11. New York Giants
The pick: Jaylen Waddle, WR, Alabama
For sure the third-best receiver in a class that might be loaded. Waddle is more of a slot guy than an outside guy, but if he gets behind you it’s six points. The precision of his routes and ability to separate using cuts is what makes him so dangerous.
The pick: Jaycee Horn, CB, South Carolina
The best player on a bad defense, Horn is 6’1, 205 and plays physical enough to jam at the next level. It’ll be interesting to see what he can do without the limitations of Will Muschamp and limited talent around him.
The pick: Wyatt Davis, OL, Minnesota
You need guards that can both pull and pass protect in that triangle spot, and Davis can do that. For a team that not only wants to protect their rising star quarterback in Justin Herbert, but also get movement in the run game, this could be the best option.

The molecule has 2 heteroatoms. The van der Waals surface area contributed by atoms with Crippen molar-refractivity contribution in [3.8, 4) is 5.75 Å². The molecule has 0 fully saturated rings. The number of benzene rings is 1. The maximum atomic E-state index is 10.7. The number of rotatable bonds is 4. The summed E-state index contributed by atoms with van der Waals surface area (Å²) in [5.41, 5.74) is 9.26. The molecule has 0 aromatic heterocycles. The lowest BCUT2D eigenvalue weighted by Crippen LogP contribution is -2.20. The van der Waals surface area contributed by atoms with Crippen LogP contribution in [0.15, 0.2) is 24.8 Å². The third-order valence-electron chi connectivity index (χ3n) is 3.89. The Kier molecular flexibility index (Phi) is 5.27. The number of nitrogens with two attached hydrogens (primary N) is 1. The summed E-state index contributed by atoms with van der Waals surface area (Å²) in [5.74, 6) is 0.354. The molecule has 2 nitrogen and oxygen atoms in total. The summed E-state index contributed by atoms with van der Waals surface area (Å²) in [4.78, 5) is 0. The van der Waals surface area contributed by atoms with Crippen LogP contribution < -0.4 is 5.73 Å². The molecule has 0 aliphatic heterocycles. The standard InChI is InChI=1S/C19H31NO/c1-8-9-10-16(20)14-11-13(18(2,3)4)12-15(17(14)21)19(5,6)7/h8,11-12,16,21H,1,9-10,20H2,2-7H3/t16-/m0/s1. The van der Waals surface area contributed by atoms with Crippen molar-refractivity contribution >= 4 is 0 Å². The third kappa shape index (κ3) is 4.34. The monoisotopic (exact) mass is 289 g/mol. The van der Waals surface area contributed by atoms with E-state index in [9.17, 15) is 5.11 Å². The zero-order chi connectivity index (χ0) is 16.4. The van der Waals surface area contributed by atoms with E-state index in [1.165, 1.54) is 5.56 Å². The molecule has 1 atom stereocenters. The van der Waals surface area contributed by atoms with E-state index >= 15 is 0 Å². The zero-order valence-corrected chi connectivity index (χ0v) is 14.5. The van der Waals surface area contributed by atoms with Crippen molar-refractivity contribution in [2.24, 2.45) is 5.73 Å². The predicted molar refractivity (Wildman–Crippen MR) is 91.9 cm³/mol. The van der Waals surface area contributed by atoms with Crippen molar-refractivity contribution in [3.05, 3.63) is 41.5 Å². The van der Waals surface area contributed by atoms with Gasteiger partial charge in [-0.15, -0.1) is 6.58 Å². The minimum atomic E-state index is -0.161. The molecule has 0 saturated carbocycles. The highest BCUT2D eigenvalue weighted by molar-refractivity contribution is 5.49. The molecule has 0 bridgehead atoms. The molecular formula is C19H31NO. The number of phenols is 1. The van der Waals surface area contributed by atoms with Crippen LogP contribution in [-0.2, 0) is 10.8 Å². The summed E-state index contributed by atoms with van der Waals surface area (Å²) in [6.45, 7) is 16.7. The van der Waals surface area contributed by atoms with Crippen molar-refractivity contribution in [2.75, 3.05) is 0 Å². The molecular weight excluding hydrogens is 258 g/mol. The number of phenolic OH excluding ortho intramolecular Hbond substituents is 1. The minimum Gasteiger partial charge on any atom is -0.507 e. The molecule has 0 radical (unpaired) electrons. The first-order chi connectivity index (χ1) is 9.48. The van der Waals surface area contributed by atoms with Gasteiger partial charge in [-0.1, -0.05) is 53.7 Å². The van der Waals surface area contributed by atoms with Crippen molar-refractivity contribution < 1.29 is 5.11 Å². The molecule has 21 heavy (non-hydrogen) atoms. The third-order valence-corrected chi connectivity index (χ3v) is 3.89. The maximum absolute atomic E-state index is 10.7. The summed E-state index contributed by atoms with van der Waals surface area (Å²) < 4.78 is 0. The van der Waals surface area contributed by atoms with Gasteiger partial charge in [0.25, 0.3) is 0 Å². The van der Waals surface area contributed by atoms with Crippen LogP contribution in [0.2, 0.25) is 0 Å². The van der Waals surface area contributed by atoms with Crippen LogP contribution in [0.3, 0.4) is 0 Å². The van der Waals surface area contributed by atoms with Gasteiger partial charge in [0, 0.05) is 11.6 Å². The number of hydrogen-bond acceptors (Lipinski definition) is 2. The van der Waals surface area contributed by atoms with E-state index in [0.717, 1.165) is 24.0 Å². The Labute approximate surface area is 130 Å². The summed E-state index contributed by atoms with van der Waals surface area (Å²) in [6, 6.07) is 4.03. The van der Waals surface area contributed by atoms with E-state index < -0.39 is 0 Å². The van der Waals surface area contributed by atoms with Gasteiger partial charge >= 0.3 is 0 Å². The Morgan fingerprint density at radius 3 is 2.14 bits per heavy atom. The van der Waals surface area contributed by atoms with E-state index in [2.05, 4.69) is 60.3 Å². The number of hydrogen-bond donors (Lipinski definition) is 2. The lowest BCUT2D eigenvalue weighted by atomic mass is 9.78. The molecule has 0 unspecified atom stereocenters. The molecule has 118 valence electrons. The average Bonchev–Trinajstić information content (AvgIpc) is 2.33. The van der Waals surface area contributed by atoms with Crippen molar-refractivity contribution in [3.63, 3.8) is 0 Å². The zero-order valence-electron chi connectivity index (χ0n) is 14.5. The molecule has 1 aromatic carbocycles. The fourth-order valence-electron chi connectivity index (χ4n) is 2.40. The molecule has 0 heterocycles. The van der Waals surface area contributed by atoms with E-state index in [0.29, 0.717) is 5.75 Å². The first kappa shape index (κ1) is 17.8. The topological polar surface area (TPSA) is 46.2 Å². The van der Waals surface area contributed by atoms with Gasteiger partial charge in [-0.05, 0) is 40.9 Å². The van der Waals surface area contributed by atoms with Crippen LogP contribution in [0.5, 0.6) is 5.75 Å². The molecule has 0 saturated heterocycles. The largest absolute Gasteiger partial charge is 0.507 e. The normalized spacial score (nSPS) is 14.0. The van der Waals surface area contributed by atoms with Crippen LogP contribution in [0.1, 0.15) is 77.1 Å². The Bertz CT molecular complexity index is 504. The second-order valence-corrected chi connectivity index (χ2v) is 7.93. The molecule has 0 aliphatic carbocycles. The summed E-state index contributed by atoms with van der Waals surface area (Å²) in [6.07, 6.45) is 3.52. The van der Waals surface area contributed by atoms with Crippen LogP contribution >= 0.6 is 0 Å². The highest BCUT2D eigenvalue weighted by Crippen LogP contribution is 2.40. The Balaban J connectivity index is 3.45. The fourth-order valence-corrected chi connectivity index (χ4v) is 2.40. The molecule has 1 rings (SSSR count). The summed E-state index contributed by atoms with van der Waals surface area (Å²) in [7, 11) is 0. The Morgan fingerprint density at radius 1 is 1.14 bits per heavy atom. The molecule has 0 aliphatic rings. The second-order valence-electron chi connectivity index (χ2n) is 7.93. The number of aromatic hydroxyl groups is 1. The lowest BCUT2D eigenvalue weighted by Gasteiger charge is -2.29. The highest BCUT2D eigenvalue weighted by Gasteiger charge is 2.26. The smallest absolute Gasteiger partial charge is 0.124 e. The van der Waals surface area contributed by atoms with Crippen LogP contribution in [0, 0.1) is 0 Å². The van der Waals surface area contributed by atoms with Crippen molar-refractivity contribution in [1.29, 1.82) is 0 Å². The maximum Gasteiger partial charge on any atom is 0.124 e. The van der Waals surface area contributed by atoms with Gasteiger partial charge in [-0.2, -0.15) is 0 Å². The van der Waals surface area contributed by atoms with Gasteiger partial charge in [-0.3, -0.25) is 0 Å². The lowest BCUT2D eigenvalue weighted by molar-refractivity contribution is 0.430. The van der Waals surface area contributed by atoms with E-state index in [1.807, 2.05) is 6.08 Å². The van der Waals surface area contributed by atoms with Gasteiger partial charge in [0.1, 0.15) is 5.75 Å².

The pick: Trey Smith, OL, Tennessee
The Volunteers had an outstanding offensive line in 2020, and it’s a shame the rest of the team wasn’t close to their level of production. Smith is 6’6, 325 and is considered a long-term stud at guard with the ability to open up holes in the run game. The knock is his quickness in pass protection, but that can certainly still be developed.
The pick: Mac Jones, QB, Alabama
They might not get him at this position, but Jones meets all the Belichick tests for what you want in a quarterback. Big arm, not necessarily hugely mobile, makes the right decision, and has all the leadership intangibles. They also might do that Patriots thing and be able to trade back and still get him.
The pick: Rashod Bateman, WR, Minnesota
Had his ups-and-downs with the NCAA and opting-in-out of this season, but he’s a total stud. Had just 36 catches for 472 yards this season, and he’s much more of a complete receiver than just a speed guy.
The pick: Greg Rousseau, DE, Miami
Rousseau opted out of the 2020 season, but anchored a very good 2019 Canes defense, and finished with 15.5 sacks and 19.5 TFL’s. He’s got that freakish South Florida athleticism, and can win either on the outside or in the run game.
18. Miami Dolphins
The pick: Alijah Vera-Tucker, OT, USC
Less glamorous than some other picks, but he’ll be able to protect Tua Tagovailoa. At 6’4, 315, he comes from a school with a long tradition of producing great OL talent.